On Mon, 2006-08-28 at 18:18 -0400, Steve Litt wrote:
[nice explanation snipped]
>
> In summary, VO's headline expand and collapse keystrokes don't necessarily
> reflect the concepts of outlining, but they sure are convenient. I think
> they're brilliant.
That's a good guide.  I started wondering about this because I wanted,
effectively, to apply folding levels to a subpart of an outline.  For
example, given
A
   B
      C
         D
            E
      F
         G
         H

suppose I want to move to
A
   B
     C
     F
with the rest folded (where this is part of bigger outline, so I can't
just set the foldlevel globally).  Is there a good way to do that?

I was trying to get this working with some combination of folding
commands from B, but don't see a way around manually closing C and F.

Or could I hoist the relevant section, set the foldlevel, and then
revert?  When I try, the folding seems to be lost when I go back to the
main outline.

The general capability I'm looking for is setting the fold-level (like
\3 or ,,3 depending on prefix) for a suboutline.

Ross


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Re: confused about folds

Steve Litt
On Monday 28 August 2006 06:45 pm, Ross Boylan wrote:

> On Mon, 2006-08-28 at 18:18 -0400, Steve Litt wrote:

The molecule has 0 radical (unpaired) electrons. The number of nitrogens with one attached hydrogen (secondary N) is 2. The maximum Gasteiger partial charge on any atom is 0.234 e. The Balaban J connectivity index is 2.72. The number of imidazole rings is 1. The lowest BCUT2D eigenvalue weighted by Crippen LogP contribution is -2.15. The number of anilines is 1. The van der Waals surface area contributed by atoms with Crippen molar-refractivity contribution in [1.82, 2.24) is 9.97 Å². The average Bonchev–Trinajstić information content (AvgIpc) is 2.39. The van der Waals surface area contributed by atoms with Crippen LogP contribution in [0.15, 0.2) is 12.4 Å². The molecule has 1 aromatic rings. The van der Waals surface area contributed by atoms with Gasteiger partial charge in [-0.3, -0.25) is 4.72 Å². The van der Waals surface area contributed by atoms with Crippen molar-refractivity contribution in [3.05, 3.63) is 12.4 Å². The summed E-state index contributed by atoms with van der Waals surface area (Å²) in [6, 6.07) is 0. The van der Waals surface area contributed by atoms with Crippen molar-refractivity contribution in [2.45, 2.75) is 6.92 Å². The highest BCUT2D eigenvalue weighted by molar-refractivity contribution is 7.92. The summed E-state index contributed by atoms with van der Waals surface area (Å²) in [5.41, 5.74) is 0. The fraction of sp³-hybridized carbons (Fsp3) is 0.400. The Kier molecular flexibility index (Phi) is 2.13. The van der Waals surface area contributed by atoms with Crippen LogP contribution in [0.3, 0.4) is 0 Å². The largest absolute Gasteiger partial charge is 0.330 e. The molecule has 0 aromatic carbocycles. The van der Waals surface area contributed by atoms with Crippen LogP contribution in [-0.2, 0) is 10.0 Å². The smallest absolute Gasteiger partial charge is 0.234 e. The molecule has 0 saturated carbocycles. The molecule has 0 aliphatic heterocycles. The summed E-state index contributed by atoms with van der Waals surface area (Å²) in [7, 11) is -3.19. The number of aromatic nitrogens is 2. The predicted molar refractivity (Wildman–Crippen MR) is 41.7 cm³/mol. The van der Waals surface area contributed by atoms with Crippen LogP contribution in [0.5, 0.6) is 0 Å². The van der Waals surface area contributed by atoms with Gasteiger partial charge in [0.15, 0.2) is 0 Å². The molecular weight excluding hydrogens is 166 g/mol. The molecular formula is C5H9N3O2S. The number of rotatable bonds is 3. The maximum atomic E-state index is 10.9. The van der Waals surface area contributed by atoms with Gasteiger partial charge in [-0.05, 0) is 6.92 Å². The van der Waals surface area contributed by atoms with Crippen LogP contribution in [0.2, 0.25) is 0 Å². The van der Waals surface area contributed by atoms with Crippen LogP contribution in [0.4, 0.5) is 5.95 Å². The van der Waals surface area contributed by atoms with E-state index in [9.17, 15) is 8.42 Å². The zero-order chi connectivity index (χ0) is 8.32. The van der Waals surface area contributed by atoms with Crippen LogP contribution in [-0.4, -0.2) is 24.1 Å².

> [nice explanation snipped]
>
> > In summary, VO's headline expand and collapse keystrokes don't
> > necessarily reflect the concepts of outlining, but they sure are
> > convenient. I think they're brilliant.
>
> That's a good guide.  I started wondering about this because I wanted,
> effectively, to apply folding levels to a subpart of an outline.  For
> example, given
> A
>    B
>       C
>          D
>             E
>       F
>          G
>          H
>
> suppose I want to move to
> A
>    B
>      C
>      F
> with the rest folded (where this is part of bigger outline, so I can't
> just set the foldlevel globally).  Is there a good way to do that?

Hi Ross,

I bet dollars to donuts there's a way, but I couldn't find it. Try :h fold and
read all the docs and experiment -- U might find a way. That's the way I
figured out the comment method of body text.

If you can't find a way, ask the list what keystroke command they think should
do that, and then create a Vim language function to do it. If U can't do
that, remind me in late September when I have more time, and I can do it. By
the way, look over Noel's Vim code -- there's a lot of really good stuff in
there. Whenever I want to do something in Vim code, I find some of Noel's
code that does something similar, and hack it til it does what I want.

HTH

SteveT
Steve Litt
Author:
   * Universal Troubleshooting Process courseware
   * Troubleshooting Techniques of the Successful Technologist
   * Manager's Guide to Technical Troubleshooting
   * Twenty Eight Tales of Troubleshooting
   * Rapid Learning: Secret Weapon of the Successful Technologist

http://www.troubleshooters.com/bookstore
http://www.troubleshooters.com/utp/tcourses.htm